There’s a bit of a conceptual gap here. You have data whereby you have a measured absorption (or maybe the reverse?) at each of many wavelengths and you are trying to do inference on the underlying functional form of the data. Visually, the data look like they trace out the curve reflecting the probability density function of a mixture of two skew-normals, but that is different from modelling the data as a skew-normal-mixture. Think of the skew-normal (or a mixture of multiple skew-normals) as a convienient parameterized shape that expresses your expectation (f(x)) for what you will observe at each wavelength under conditions of zero measurement noise. What that framing highlights then is that you still need to add several quantities before you are actually have a proper generative model of your data.

Foremost is that you need a structure to convey that your real data indeed have measurement noise. You’ll have to use your domain expertise to establish what that structure looks like; normal probably doesn’t make sense given that zero is presumably a hard lower bound for measurement. Maybe some form of beta distribution with the shape influenced by f(x) so that for f(x)=0 the noise has a positive skew and for f(x)=1 the noise has a negative skew. But regardless of the noise model, your code should end up looking like:

``````data {
int<lower = 0> N;
vector[N] y;
vector[N] x; // you were missing this!
}
parameters {
... // some parameters associated with the latent function
... // one or more parameters associated with the noise model
}
model {
... // priors
vector[N] fx = f(x,f_parameters) ; // shorthand for a set of operations relating x to the latent function
target+= noise_model_lpdf(y | fx, noise_parameters) ; // shorthand for the noise model
}
``````

Next you also need either a mixture proportion to capture the fact that clearly the two peaks are at different heights. I’ve never used a mixture-PDF as the form of a latent function, but my intuition is that you can use log-mix but you will want to do `exp(log_mix(...))` so that you get the un-logged PDF curve values; the log-scale shape of the PDF will be very different and not what you’re looking for.

4 Likes

Hm, I don’t actually now `pystan` that well. The output does not actually look too bad, or does it? What does `arviz.summary` return?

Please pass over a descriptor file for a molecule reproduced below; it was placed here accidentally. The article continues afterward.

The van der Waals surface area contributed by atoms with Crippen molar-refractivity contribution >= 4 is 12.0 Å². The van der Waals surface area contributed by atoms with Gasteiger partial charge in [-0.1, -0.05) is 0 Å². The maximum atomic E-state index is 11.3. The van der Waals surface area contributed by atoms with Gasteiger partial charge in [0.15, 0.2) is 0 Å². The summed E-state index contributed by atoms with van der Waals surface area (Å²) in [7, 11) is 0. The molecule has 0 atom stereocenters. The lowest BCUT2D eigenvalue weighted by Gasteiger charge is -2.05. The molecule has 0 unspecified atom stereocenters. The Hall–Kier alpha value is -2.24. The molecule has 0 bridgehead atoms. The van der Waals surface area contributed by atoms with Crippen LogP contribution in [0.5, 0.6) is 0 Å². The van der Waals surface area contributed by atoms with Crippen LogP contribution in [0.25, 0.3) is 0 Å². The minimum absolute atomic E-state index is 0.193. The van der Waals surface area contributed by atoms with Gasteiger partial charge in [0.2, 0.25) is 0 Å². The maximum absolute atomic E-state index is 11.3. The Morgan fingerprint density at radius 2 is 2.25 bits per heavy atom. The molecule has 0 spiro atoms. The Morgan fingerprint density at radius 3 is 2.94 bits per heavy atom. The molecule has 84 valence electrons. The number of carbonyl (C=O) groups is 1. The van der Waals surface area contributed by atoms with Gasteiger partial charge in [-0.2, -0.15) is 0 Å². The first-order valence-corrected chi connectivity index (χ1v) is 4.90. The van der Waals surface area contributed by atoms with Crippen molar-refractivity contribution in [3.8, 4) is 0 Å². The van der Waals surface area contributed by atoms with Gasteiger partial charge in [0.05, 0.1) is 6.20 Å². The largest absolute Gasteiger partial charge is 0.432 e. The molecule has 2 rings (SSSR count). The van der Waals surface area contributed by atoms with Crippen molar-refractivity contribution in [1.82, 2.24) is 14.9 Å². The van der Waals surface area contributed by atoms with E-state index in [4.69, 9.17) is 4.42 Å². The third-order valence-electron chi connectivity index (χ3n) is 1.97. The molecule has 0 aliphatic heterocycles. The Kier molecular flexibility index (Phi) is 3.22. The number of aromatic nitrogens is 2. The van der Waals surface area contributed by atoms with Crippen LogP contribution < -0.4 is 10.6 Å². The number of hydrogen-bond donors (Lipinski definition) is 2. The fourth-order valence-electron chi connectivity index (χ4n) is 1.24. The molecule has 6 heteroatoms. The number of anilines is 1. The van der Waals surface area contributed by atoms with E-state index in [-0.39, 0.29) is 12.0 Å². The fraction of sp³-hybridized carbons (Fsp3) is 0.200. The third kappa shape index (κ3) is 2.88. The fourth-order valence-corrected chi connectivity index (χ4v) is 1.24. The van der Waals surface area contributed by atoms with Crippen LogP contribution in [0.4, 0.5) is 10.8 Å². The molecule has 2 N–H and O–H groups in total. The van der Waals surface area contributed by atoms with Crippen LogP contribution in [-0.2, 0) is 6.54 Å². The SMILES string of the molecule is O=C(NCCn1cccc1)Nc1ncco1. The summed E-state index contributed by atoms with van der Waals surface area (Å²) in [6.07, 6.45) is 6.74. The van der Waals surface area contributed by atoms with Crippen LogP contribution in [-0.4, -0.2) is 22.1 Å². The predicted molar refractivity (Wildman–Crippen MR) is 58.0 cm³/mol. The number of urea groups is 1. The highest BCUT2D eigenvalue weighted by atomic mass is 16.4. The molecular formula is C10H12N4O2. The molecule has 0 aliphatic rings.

I tried running your code, but the `data1.csv` does not fit to the script.

Regardless, do look into what @mike-lawrence said, I did not think that hard about this yet but I think he’s right.

There doesn’t seem to be any noise in your simulated data, which makes this an exercise in curve fitting rather than probabilistic modeling. Is measurement error in your real data really negligible? If it is you don’t need Stan, although its optimization functionality might be usable. If it’s not you should add some to your fake data.

In the code in your second post the subscript on x should be i, not N.

Why do you believe that low-noise data changes the need for proper propagation of uncertainty?

Because without some random component there’s no uncertainty to propagate, just unknowns to solve for. The original hypothesis was the observed curve could be fitted with the weighted sum of two curves that look like skew normal densities. It might be fine to use least squares as an optimization criterion but there would be no probabilistic interpretation of the solution.

I’m guessing there’s measurement error in the real data and a properly formulated Stan model would be an appropriate tool. It’s probably not going to work well with simulated perfect data though.

Ok, so long as you were referring to simulated-data scenario only (and as you say, simulated data where no measurement noise structure has been incorporated to the simulation). Since the real world always has noise it is always best to propagate the uncertainty that noise induces formally